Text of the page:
Students and Strikes: Why YDSA Needs the Rank and File Strategy

University of Virginia YDSA’s Griffin M. argues that the Rank and File Strategy is crucial for understanding how student socialists should relate to the labor movement. A response to YDSA’s Labor Strategy Should Be About Recruitment.


The rank-and-file strategy is about building a militant, left-wing, and democratic labor movement. Wherever workers are striking, socialists should stand with them. When workers create reform movements within their unions, socialists should support them. And when socialists themselves are in unions, they should push their unions to strike against the boss, raise class-wide demands, and organize the unorganized. Our central focus should be identifying and developing a layer of rank-and-file leaders who can organize in the workplace on a day-to-day basis (from Resolution 32 passed at the 2019 DSA Convention).

Jake W, a member of YDSA at UVA and the Collective Power Network caucus (CPN), recently wrote an article arguing that the rank-and-file strategy should not be YDSA’s labor strategy. Instead, he suggests that YDSA chapters should recruit more members from the college programs that prepare students to work in strategic sectors. But this is not a labor strategy; it is a recruitment or outreach strategy. And while Wartel concedes the usefulness of the rank-and-file strategy at some points, he mischaracterizes it throughout as being primarily about getting socialists to take rank-and-file union jobs, sometimes called “industrializing.”

But the rank-and-file strategy in YDSA is not just about industrializing after finishing school. It’s also an analysis of the labor movement that our members should carry with them throughout their lives. Some labor leaders won’t support socialist candidates, demands like Medicare for All, or invest in organizing new workers. Others may reject internal democracy or be willing to accept management control of the workplace in the form of speed-ups and “tiered” workplaces without much opposition. Shying away from the class struggle like this is called “business unionism,” and in order to win socialism, we must overcome business unionism.

Throughout the article, Wartel provides helpful suggestions regarding how best to strategically recruit new members to YDSA. Unfortunately, Wartel’s piece continues a pattern of CPN arguing against a strawman version of the rank-and-file strategy and not advancing much of a distinct strategy of their own. While he misrepresents and criticizes the rank-and-file strategy, his vision for strategic growth is completely compatible with it.

Wartel writes that we should work to recruit more future nurses and teachers to become YDSA members. It’s hard to disagree with this; we should try to get as many people as possible to join YDSA, and we need to think about who to reach out to first. But once those students do become nurses and teachers, how should they relate to other socialists in their workplace, with their coworkers, and toward the class struggle in general?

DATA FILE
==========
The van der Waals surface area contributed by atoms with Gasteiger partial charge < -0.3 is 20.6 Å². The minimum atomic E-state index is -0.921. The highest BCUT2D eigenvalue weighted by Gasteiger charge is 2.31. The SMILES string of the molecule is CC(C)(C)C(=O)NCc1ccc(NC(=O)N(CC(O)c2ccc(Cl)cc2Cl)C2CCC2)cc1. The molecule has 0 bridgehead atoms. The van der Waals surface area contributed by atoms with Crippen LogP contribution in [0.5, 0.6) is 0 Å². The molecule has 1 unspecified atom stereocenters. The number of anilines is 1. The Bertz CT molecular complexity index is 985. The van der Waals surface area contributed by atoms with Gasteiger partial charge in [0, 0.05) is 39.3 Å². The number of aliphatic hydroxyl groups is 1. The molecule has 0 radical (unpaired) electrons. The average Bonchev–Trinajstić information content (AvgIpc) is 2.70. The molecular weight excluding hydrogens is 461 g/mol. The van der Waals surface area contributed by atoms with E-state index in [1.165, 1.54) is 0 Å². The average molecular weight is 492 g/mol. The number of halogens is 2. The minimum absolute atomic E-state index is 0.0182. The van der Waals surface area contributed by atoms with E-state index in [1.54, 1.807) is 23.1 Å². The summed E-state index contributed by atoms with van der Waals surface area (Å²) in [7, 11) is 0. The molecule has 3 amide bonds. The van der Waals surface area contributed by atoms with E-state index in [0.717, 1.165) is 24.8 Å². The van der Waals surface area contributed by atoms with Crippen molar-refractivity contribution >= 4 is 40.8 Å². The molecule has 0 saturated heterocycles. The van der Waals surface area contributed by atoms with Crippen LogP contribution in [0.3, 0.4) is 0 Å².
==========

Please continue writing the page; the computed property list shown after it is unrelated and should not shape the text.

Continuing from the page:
By calling a strategy for targeted growth and political education a labor strategy, Wartel obscures the need to answer these sorts of questions. If everything we do to grow our organization and develop our class consciousness is a labor strategy, then we never have to tackle the specific question of how we best rebuild a fighting labor movement. This is what the rank-and-file strategy attempts to answer.

Wartel writes that the rank-and-file strategy “seeks to create a militant minority that can be a vanguard for the rest of the workers in a given union or union local.” This is a misinterpretation of the rank-and-file strategy, the original version of which can be read in full here

The “militant minority” is not a small group of socialists who simply seek to win union elections or propagandize, which was the approach taken by some groups who required their members to industrialize in the 1970s. Rather, the concept of the militant minority refers to the objective fact that usually only a portion of workers are politically active in the workplace. There are already organic leaders in the labor movement, and the rank-and-file strategy suggests that socialists should unite with them in order to revitalize union democracy and turn unions into vehicles of working-class struggle. By identifying and working with these leaders, we can strive for more workers active in workplace struggles and in their unions, strengthening workers’ numbers into a majority and developing working-class confidence. The connection between socialists and the labor movement was responsible for working-class victories in the past, and has already shown itself to be the basis for a revitalized class politics in the U.S.